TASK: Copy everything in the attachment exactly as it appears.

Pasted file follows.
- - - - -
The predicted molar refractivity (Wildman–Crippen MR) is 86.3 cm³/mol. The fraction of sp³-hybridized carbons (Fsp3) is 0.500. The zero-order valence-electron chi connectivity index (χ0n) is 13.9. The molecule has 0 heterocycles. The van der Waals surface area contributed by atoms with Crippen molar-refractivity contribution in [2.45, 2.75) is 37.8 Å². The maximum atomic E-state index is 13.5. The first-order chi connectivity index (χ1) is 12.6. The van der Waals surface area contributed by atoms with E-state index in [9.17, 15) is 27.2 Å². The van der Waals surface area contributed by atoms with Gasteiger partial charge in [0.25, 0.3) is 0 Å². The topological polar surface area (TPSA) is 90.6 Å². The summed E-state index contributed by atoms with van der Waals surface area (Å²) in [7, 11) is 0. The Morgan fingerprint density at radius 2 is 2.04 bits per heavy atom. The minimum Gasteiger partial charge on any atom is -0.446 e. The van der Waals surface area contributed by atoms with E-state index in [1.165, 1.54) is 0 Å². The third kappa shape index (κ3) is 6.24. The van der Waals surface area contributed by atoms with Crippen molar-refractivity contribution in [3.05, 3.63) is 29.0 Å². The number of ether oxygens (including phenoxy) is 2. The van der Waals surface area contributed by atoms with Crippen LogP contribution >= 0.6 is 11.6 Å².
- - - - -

The predicted molar refractivity (Wildman–Crippen MR) is 86.3 cm³/mol. The fraction of sp³-hybridized carbons (Fsp3) is 0.500. The zero-order valence-electron chi connectivity index (χ0n) is 13.9. The molecule has 0 heterocycles. The van der Waals surface area contributed by atoms with Crippen molar-refractivity contribution in [2.45, 2.75) is 37.8 Å². The maximum atomic E-state index is 13.5. The first-order chi connectivity index (χ1) is 12.6. The van der Waals surface area contributed by atoms with E-state index in [9.17, 15) is 27.2 Å². The van der Waals surface area contributed by atoms with Gasteiger partial charge in [0.25, 0.3) is 0 Å². The topological polar surface area (TPSA) is 90.6 Å². The summed E-state index contributed by atoms with van der Waals surface area (Å²) in [7, 11) is 0. The Morgan fingerprint density at radius 2 is 2.04 bits per heavy atom. The minimum Gasteiger partial charge on any atom is -0.446 e. The van der Waals surface area contributed by atoms with E-state index in [1.165, 1.54) is 0 Å². The third kappa shape index (κ3) is 6.24. The van der Waals surface area contributed by atoms with Crippen molar-refractivity contribution in [3.05, 3.63) is 29.0 Å². The number of ether oxygens (including phenoxy) is 2. The van der Waals surface area contributed by atoms with Crippen LogP contribution >= 0.6 is 11.6 Å².